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Reviews Tue Aug 10 2010
Ben Hecht (1894-1964) was best known as a screenwriter. Called "the Shakespeare of Hollywood," who "used Oscars as doorstops," his credits include more than 70 films, including Spellbound, Wuthering Heights, and The Front Page. He got his start and many of his subsequent ideas here in Chicago. In 1921 he began a column for the Chicago Daily News called "1001 Afternoons in Chicago," later collected into a book. His editor at the Daily News, Henry Justin Smith, said "1001 Afternoons" represented a new concept in journalism, which today we'd call creative nonfiction: "the idea that just under the edge of the news, in this urban life there dwelt the stuff of literature. He was going to be its interpreter."
1001 Afternoons consists of little vignettes of life in Chicago in the '20s, each accompanied by at least one stylized, wood block style Herman Rosse illustration. Not surprisingly, in many of the stories you can see in the bones of the screenwriter Hecht would become. The best of these "scruffy time capsules" are cinematic. You feel the taut energy of a popcorn thriller in "The Man Hunt," where Hecht projects himself into the mind of "Lucky" Tommy O'Connor, hiding out in an unknown location (he'd escaped from prison three days before he was to be executed for the murder of Chief Paddy O'Neil). "The Thing in the Dark", the story of a landlady unnerved by the peculiar habits of boarde, held a similar tension.
Some are great self-contained stories of unique situations and ironic twists. "The Auctioneer's Wife" tells of an auctioneer inadvertently seducing his future wife with his overwrought sales pitches. She still fell for them once they were married, only then it was his money she spent on the trumped-up junk he sold. He chooses money over love, and loses her when he confesses his salesmanly chicanery ("I'll never marry again," he moaned. "I ain't the kind that makes a good husband. A good husband is a man who is just an ordinary liar. And me? Well, I'm an auctioneer"). "The Indestructible Masterpiece" is a great barroom tale about getting by in leaner years, covering a bar tab with the collateral of a worthless painting insured for a large sum that never comes. "Fa'n Ta Mig!" is a great character sketch of a neighborhood eccentric, a drunk Norweigian sailor always searching for a new religion, who's convinced it's all for naught and the devil is once again after him every time there's a thunderstorm.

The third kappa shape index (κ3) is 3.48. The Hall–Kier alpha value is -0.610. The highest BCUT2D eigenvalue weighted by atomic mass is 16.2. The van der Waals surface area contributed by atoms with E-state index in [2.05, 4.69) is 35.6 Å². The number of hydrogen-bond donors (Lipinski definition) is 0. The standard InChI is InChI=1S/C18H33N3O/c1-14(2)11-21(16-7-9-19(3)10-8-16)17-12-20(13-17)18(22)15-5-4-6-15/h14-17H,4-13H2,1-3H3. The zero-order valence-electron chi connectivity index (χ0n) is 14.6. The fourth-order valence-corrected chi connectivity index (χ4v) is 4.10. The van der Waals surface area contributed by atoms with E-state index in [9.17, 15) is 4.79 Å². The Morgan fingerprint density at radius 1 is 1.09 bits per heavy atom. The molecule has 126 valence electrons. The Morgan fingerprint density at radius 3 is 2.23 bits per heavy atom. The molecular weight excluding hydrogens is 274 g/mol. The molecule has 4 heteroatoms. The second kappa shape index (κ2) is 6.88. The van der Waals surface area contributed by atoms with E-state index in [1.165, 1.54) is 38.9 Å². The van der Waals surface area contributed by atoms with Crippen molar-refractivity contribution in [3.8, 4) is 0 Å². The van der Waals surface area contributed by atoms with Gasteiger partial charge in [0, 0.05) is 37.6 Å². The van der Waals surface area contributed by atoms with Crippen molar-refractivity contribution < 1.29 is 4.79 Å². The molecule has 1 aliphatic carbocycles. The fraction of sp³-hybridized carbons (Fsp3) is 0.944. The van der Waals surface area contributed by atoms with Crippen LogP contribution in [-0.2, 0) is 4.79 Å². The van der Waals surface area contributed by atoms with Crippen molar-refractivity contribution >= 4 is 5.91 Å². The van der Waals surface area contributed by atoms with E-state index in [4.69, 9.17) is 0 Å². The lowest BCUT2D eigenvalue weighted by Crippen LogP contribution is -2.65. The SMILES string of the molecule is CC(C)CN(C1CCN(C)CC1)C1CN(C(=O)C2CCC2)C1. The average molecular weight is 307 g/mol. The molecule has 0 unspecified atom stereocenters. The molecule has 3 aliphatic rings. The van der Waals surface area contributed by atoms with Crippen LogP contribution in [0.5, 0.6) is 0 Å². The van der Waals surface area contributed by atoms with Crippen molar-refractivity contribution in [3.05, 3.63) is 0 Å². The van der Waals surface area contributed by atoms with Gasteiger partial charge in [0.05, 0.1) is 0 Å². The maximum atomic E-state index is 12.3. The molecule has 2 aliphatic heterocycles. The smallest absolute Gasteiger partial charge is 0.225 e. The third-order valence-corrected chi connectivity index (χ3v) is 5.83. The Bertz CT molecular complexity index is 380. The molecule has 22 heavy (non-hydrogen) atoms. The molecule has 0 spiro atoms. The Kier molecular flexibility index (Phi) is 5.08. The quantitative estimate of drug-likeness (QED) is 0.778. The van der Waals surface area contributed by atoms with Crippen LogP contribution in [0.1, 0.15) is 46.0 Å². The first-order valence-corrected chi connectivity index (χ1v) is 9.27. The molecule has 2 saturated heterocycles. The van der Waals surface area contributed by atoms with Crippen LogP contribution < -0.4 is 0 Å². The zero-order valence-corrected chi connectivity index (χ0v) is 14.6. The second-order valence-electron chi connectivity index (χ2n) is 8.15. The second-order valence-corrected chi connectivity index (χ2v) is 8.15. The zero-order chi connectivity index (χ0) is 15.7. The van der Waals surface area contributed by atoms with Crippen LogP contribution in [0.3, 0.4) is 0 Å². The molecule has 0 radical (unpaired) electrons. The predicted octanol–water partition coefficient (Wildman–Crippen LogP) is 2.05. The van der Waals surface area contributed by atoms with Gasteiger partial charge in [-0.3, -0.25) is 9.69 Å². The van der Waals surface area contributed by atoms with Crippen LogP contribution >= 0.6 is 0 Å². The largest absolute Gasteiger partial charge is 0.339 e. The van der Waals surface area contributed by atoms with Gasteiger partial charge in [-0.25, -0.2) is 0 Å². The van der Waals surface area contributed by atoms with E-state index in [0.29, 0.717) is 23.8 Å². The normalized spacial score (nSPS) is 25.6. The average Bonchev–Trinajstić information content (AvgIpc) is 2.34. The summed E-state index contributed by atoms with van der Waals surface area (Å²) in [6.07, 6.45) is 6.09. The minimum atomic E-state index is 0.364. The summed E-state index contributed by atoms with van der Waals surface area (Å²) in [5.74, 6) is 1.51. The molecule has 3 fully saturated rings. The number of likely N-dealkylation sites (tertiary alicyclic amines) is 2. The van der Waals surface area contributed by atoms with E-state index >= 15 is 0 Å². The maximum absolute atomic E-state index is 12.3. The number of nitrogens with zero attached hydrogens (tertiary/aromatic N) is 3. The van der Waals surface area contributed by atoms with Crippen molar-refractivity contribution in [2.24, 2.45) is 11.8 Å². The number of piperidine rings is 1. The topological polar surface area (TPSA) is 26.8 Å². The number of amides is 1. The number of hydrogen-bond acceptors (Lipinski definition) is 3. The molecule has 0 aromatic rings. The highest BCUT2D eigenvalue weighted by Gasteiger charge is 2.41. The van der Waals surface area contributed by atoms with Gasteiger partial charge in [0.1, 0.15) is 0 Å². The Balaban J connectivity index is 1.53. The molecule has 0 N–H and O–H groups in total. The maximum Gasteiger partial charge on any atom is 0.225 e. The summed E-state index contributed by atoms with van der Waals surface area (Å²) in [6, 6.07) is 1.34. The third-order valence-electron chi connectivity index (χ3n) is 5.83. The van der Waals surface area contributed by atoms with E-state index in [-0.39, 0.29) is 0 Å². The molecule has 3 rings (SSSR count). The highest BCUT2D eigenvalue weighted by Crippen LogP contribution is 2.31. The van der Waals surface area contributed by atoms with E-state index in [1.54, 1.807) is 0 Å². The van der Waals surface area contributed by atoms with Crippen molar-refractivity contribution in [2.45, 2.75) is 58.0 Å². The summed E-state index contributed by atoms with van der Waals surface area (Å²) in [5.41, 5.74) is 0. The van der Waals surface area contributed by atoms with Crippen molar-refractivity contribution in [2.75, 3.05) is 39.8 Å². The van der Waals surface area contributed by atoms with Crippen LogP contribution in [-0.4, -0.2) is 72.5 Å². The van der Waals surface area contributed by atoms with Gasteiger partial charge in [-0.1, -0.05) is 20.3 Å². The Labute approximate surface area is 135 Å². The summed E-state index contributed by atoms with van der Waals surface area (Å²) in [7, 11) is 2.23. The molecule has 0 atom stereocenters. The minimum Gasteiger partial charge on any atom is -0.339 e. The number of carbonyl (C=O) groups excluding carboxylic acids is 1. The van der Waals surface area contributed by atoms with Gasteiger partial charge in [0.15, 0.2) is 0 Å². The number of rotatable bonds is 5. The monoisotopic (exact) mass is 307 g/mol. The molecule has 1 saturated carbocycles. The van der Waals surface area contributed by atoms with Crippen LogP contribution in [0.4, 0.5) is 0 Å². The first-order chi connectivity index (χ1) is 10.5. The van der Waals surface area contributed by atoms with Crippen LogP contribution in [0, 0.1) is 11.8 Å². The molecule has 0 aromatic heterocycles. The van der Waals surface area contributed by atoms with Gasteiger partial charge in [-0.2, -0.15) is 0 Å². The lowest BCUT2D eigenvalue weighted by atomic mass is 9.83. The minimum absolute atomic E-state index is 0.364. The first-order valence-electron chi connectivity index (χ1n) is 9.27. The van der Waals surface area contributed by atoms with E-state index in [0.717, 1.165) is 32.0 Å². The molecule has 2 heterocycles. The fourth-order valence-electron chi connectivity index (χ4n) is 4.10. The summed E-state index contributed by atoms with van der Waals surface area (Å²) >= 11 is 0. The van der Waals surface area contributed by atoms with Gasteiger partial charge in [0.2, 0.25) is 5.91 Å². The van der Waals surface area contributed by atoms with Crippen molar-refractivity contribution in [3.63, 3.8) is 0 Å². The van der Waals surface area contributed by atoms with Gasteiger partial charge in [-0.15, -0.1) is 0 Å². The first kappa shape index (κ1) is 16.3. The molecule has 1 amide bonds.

There are great zeitgeistian time capsules to be found. "Where The 'Blues' Sound" is a portrait of a racially mixed night club. "Satraps at Play" tells of a rowdy vaudeville show where throwing coins at the performers is de rigueur.
"Nirvana" is a portrait of a flapper in Uptown. "The Exile" tells of a brief exchange he had with Bill Haywood, founder of the Industrial Workers of the World. In "Fantastic Lollypops" he's a fly on the wall at the rehearsal of a new Prokofiev opera.
The essays that don't work as well for me are the ones that are more flight-of-fancy descriptions than stories ("Fog Patterns," "Night Diary," "Ripples," "The Lake"). They show he has an eye for cinematography and stage setting...but in the cinema, there would be people in those scenes, doing things. He seemed to be striving for poetry but they felt rambling and hastily thrown together to meet a deadline. Frankly, I found them so dull they slackened my reading pace considerably.
Neither was I impressed with the essays in which he's clearly looking down at his subjects. There's "Vagabondia," in which he sneers at smug middle class travelers. There's his uncomfortable feelings toward beggars in "Ill-Humoresque." The most offensive in this vein is "The Snob" in which he talks to a plain young girl on a train, "a slavey on her day off." When she tells him her pockets are full of notes instructing people what to do in the event of her demise, he concludes "alas, [she] is a snob. She writes her own obituaries. Alive she can think of herself only as the slavey at whom the boys giggle and call names. But dead, she is the 'deseased' - the stately corpse commanding unprecedented attention."
Clearly Hecht has no Studs Terkelesque love for the common man and could be quite the snob himself, though for the most part he's not so much contemptuous toward his subjects as occasionally frustrated by his inability to extract a story from them. In contrast to "The Snob," "The Mother" is a touching, simply told story of a hardscrabble mother fiercely loving and defending a troubled daughter who has no respect for her.
All in all, I found 1001 Afternoons a bit hit-or-miss. That's to be expected in any sort of collection, though, and the hits outweigh the misses. 1001 Afternoons is occasionally breathtaking, occasionally frustrating, a fly on the wall view of Chicago in the Jazz Age and a peek at the roots of a cultural icon.